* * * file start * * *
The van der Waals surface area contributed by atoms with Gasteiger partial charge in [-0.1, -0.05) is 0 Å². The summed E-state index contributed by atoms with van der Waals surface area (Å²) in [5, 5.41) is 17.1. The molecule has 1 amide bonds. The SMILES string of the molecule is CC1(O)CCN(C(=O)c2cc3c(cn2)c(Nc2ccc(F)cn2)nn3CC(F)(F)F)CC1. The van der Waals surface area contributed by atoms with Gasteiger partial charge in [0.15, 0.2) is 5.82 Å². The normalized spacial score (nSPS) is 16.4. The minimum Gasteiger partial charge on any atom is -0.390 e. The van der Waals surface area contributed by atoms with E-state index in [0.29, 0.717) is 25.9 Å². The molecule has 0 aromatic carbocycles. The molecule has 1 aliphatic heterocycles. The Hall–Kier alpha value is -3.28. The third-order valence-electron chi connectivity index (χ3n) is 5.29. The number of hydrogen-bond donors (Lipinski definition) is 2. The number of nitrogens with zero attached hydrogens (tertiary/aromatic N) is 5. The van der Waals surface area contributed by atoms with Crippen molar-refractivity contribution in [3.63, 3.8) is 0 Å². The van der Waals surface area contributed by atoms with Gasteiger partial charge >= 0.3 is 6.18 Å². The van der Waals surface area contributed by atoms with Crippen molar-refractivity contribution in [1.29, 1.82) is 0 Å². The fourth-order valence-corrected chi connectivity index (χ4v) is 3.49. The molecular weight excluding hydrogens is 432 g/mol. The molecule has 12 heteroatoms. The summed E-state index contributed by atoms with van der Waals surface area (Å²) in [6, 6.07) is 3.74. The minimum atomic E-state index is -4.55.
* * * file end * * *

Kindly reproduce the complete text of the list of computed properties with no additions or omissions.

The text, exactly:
The van der Waals surface area contributed by atoms with Gasteiger partial charge in [-0.1, -0.05) is 0 Å². The summed E-state index contributed by atoms with van der Waals surface area (Å²) in [5, 5.41) is 17.1. The molecule has 1 amide bonds. The SMILES string of the molecule is CC1(O)CCN(C(=O)c2cc3c(cn2)c(Nc2ccc(F)cn2)nn3CC(F)(F)F)CC1. The van der Waals surface area contributed by atoms with Gasteiger partial charge in [0.15, 0.2) is 5.82 Å². The normalized spacial score (nSPS) is 16.4. The minimum Gasteiger partial charge on any atom is -0.390 e. The van der Waals surface area contributed by atoms with E-state index in [0.29, 0.717) is 25.9 Å². The molecule has 0 aromatic carbocycles. The molecule has 1 aliphatic heterocycles. The Hall–Kier alpha value is -3.28. The third-order valence-electron chi connectivity index (χ3n) is 5.29. The number of hydrogen-bond donors (Lipinski definition) is 2. The number of nitrogens with zero attached hydrogens (tertiary/aromatic N) is 5. The van der Waals surface area contributed by atoms with Crippen molar-refractivity contribution in [3.63, 3.8) is 0 Å². The van der Waals surface area contributed by atoms with Gasteiger partial charge >= 0.3 is 6.18 Å². The van der Waals surface area contributed by atoms with Crippen molar-refractivity contribution in [1.29, 1.82) is 0 Å². The fourth-order valence-corrected chi connectivity index (χ4v) is 3.49. The molecular weight excluding hydrogens is 432 g/mol. The molecule has 12 heteroatoms. The summed E-state index contributed by atoms with van der Waals surface area (Å²) in [6, 6.07) is 3.74. The minimum atomic E-state index is -4.55.